by Safet Bektesevic
Sounds, vain sounds of conversations heard and forgotten. The buzz of elevators and revolving doors that never, never stop, beating irregularly like hurting hearts. The unsteady, strident noises from the other side of the street. Do our lives need some more pleasant rhythms, maybe?
Last Thursday the irregular sound of our footsteps had brought us to the Atrium at Lincoln Center for a date that was like a small wrapped gift. Inside, where at times it seemed primarily to be a place of retreat and relaxation in the midst of city hustle and bustle, we encountered stimulating, dazzling notes of Jazz, a genre that one finds in life like all that which, secretly, one needed, but did not expect to find – an oasis or a lost piece of a dream.
Braxton Cook and Jazze Belle had created a parenthesis of unsuspected notes that widens and widens ever since – which, like heartbeats, immediately took possession of the language of our veins. With the music’s vigorous and vibrant dynamics, these two ensembles made us bid farewell to the hum of indistinct sounds lost in uncomfortable silences, to the the grinding noise of elevators and doors, to the pandemonium of the busy hour, and brought us, if only for awhile, to that place that we all have left, but to which we all want to return. Like inadvertent lovers, they took us on a date only to raise before us a spectacle that made us escape from our own arduous routines, and from the incessant, grueling, even maddening march of the typical New Yorker, the one who does not even sit down to heave a sigh of relief.
Let the strident noises in the street be silent, let the arduous race cease for a moment…these great musicians offered us what we longed for without knowing it: a chair for when we were exhausted, a break from the seemingly unbreakable noise of the city (and of life), and music that spoke squarely to our experiences and to the human condition. With these artists’ warm, liquid notes, the atrium revealed itself for what it truly is: an oasis for the urban traveler, where one can regain strength while drinking water in the form of bright, refreshing melodies before returning to one’s post in the frenetic march that takes place on the streets. The memory of the oasis accompanies us, showing us a rhythm in the veins of our wrist, a rhythm that palpitates, that moves us forward, that pursues new possibilities, and that is stronger than any other. At this point, I can only ask myself, “Where is the next oasis at?”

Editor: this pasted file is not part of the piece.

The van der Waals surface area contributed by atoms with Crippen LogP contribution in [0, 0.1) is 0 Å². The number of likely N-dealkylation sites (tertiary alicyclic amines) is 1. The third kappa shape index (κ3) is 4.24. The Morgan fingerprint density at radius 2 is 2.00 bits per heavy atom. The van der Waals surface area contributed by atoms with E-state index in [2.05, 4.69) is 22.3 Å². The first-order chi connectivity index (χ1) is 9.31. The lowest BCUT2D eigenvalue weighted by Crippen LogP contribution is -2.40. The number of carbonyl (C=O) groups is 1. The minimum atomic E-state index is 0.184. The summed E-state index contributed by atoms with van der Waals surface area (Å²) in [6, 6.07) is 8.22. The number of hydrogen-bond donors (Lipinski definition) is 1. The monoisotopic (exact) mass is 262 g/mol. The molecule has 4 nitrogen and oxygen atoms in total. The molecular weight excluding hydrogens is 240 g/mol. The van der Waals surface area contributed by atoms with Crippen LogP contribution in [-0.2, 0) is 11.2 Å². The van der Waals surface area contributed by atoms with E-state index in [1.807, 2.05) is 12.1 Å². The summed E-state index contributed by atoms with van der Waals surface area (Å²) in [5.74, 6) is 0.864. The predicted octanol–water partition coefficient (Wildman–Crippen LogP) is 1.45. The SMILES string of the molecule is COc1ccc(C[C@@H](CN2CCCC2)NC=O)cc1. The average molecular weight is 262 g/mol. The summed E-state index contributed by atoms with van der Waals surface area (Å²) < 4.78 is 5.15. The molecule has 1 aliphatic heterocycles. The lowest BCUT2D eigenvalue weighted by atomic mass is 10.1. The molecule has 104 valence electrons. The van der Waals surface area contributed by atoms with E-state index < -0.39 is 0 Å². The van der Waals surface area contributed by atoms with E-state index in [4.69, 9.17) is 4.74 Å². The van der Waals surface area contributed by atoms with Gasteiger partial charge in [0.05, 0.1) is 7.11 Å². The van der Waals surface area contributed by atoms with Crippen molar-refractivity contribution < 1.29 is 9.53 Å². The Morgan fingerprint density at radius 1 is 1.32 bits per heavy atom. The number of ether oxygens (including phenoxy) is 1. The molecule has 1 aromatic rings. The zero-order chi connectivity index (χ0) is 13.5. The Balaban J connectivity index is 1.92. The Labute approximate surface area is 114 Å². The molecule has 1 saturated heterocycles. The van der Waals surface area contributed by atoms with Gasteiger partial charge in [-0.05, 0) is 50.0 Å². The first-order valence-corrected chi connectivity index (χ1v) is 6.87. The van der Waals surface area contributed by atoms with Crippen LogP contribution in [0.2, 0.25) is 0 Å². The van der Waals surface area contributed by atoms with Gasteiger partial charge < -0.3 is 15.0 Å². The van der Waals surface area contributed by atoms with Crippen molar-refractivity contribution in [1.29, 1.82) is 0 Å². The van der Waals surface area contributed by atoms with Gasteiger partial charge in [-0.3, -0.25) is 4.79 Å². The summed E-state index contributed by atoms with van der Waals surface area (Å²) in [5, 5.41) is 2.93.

Every day our 1000 best albums of all time countdown continues, all the way to #1. Monday’s is #743:
The Alan Parsons Project – The Turn of a Friendly Card
From 1981, this is their most theatrical album. The poor man’s Pink Floyd had a good run with a series of loosely thematic collections of artsy, orchestrated pop anthems, from their 1976 debut Tales of Mystery and Imagination through 1984’s Ammonia Avenue. The trouble with all of them is that alongside the good songs, there’s always a real stinker or two. We offer you this bright, slickly cynical concept album about gambling, chance and existential angst as the band’s most consistent effort. And there is one real stinker here, but otherwise the tracks are solid: even the big top 40 hit, the caucasianally funky Games People Play has an absolutely scorching Ian Bairnson guitar solo. The track that still gets classic rock airplay is the sad ballad Time, a ripoff of Us and Them, which helped solidify songwriter Eric Woolfson’s reputation as a minor league Roger Waters. Nothing Left to Lose is also poignant, as is the swaying, brooding instrumental The Ace of Swords. There’s also the sarcastic casino theme Snake Eyes, the apprehensive May Be a Price to Pay and the warily cinematic five-part title suite interspersed among the tracks. Caveat: some of you may find this overproduced and considerably more pop-oriented than the other albums on this list. Here’s a random torrent.
The best 666 songs of alltime countdown continues every day, all the way to #1. Wednesday’s song is #71:
The Alan Parsons Project – Don’t Answer Me